Written by Dr. Mark Winwood
Dr Mark Winwood is a leading psychologist, and Clinical Lead for Mental Health Services at AXA PPP healthcare.
As lockdown measures start easing and the days, for some, begin to resemble a little more of our lives pre-coronavirus, we understand that there may be a sense of anxiety about the uncertain upcoming changes to our lifestyles. Whether it’s going back to work and school or venturing out to the shops, ‘normal’ stuff may still feel anything but. We’ve asked Dr Mark Winwood, Clinical Lead of Mental Health Services at AXA PPP healthcare, for some of his top tips for coming out of lockdown and managing the changes many of us are making to our lives.
General tips for everyday life
Start with the certainties: Even in ever changing situations, there are some things that we can be more certain about. Focus on these certainties and consistencies, however small, to help manage anxieties around uncertainty and extend our sense of control.
Change ‘what if’ to ‘what can’: Thinking about ‘what ifs’ can fill us with fear. Changing ‘what if…?’ worries to ‘what can I do?’ or ‘how can I prepare myself for…?’ can help us prepare in practical ways for what we might be concerned about
Make change part of life: Introducing little or simple changes such as changing your walking route or where you do your food shop can help you be more comfortable with change more generally and we can then find the bigger uncertainties a little less daunting
Helping children with change
Be open – Use language they understand to have open conversations about going back to school, the changes that might occur and the worries, concerns and fears that they may have. Ask them what they’d like to know and reassure them regarding safety and that you’re there to discuss any worries they might have.
Encourage them to think about change – Perhaps this could involve them drawing what will look different about school and using their imagination. It can also highlight to you what fears they might have and that might initiate a helpful conversation.
Think of some positives together – Think about what your child likes to do at school and start doing some of that now. Ask them what they’re looking forward to and some of the things they’ve enjoyed over recent weeks.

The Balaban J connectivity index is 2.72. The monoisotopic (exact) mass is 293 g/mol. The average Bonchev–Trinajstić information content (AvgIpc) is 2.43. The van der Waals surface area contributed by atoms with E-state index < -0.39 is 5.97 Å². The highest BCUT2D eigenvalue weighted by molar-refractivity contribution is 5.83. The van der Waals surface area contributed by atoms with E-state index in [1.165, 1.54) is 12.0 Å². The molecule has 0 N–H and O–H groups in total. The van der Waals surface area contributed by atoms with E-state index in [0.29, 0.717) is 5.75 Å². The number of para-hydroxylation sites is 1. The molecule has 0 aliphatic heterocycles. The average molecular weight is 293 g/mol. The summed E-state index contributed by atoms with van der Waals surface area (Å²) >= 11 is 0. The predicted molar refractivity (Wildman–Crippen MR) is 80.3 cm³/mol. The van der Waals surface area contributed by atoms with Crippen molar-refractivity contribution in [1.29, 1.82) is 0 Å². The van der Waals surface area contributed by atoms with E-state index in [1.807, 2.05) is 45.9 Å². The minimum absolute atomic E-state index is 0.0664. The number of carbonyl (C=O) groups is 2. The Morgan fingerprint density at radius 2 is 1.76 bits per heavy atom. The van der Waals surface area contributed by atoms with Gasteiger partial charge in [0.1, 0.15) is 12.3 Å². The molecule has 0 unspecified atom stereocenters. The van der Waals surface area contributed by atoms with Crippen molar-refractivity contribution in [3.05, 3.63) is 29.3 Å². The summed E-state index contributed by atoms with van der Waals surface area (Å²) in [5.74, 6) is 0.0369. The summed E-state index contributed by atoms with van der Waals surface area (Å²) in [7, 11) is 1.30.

Managing return to work
Communicate, communicate, communicate – The most important thing for managers to support their workforce is to communicate regularly in as many differ ways as possible. Sometimes there is no update, but it is important to continue to communicate, it’ll helps to reinforce key messages and remind them of any Covid19 related strategy. Remember communication is two way so by having regular communication sessions it will and give you the opportunity to hear their concerns and answer their questions. It is especially valuable and important when employees are at different stages of returning to the workplace and may feel more disconnected than usual.
Help them adapt to change – Tell them about the changes they’ll see in the workplace or working practices to ensure their safety. Make it really clear that their safety and wellbeing are your priority, as well as how they can play their part and where they can get support within your organisation.
Look after yourself too – Remember to look after your own wellbeing, access manager support and set good examples to your team around work life balance so they feel equipped and able to do the same.
Social media intake
Try not to compare - Remember that those social media images are a highlight and they are going to be there probably in more prolific amounts than they were before. If we don’t think we’re having as good a time as others, these can bring us down and we might get into the ‘compare and despair cycle’, so be mindful of that.
Have limits – Compulsively checking for social media updates and news reports might feel helpful but it can also have a negative impact our mood. Try and limit and curate your intake to ensure balance and prevent becoming overwhelmed.
Think about what is important to you – what does joy, happiness and being connected mean to you? That’s far more valuable than comparing your experience with other people.